Why UK Giants Should Think Twice Before Ditching London Listing

The sorry state of Britain's equity markets has been well-documented. Across all UK indexes there have been just three initial public offerings so far this year after over 100 de-listings in 2023. The noise that this is only the beginning is getting louder.

As my Bloomberg Opinion colleague Javier Blas wrote recently, there's a real threat of Shell Plc, with the highest market capitalization on the UK gauge, exiting, with other giants possibly following. US equity valuations make it hard to argue for staying put.

Sure, the drivers that might propel a multinational toward the world’s largest equity market apply to a scary number of major UK-listed firms. A wander down the member weightings of the FTSE 100 makes it more than an academic exercise.

where the action is

But for most, chasing a US listing could amount to little more than a reach for fool’s gold. Of 23 British firms that have raised over $100 million in the US in the past decade, six have delisted and 13 were trading lower than the prices at which they listed as of mid-2023, a London Stock Exchange official warned investors last year. And there’s no guarantee that big, liquid stocks like Shell will get a bump from a narrowing of relative discounts to comparable US-listed companies. What’s more, the move itself is expensive and complicated; it takes ages to switch primary listings, particularly if changing domicile and headquarters.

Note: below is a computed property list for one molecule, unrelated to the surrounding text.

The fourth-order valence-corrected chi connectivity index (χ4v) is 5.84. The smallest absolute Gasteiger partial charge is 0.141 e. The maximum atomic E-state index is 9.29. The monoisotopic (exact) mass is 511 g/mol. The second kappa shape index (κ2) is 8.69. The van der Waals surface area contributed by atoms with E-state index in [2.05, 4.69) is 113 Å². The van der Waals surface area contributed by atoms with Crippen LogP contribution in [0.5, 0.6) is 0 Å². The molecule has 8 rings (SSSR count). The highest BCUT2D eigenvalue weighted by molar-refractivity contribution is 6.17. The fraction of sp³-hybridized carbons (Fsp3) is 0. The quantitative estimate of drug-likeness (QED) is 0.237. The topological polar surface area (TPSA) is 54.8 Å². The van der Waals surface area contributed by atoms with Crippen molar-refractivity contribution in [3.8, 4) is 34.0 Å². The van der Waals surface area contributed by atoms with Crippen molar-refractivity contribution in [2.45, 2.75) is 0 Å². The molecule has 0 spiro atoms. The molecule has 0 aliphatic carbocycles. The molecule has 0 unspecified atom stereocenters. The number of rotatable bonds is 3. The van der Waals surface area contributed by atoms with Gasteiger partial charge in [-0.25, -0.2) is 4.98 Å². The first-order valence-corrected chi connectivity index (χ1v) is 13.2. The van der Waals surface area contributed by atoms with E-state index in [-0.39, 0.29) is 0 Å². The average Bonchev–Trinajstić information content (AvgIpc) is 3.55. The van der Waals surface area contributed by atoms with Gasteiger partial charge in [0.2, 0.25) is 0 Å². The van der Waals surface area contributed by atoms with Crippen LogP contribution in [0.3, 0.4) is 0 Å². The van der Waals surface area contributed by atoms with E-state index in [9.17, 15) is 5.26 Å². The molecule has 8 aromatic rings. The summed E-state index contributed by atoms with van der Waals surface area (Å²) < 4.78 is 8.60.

So let’s consider the arguments. Remember, it's up to the shareholders, not where management sees greater rewards. So what should be on the agenda to decide whether to stay or go?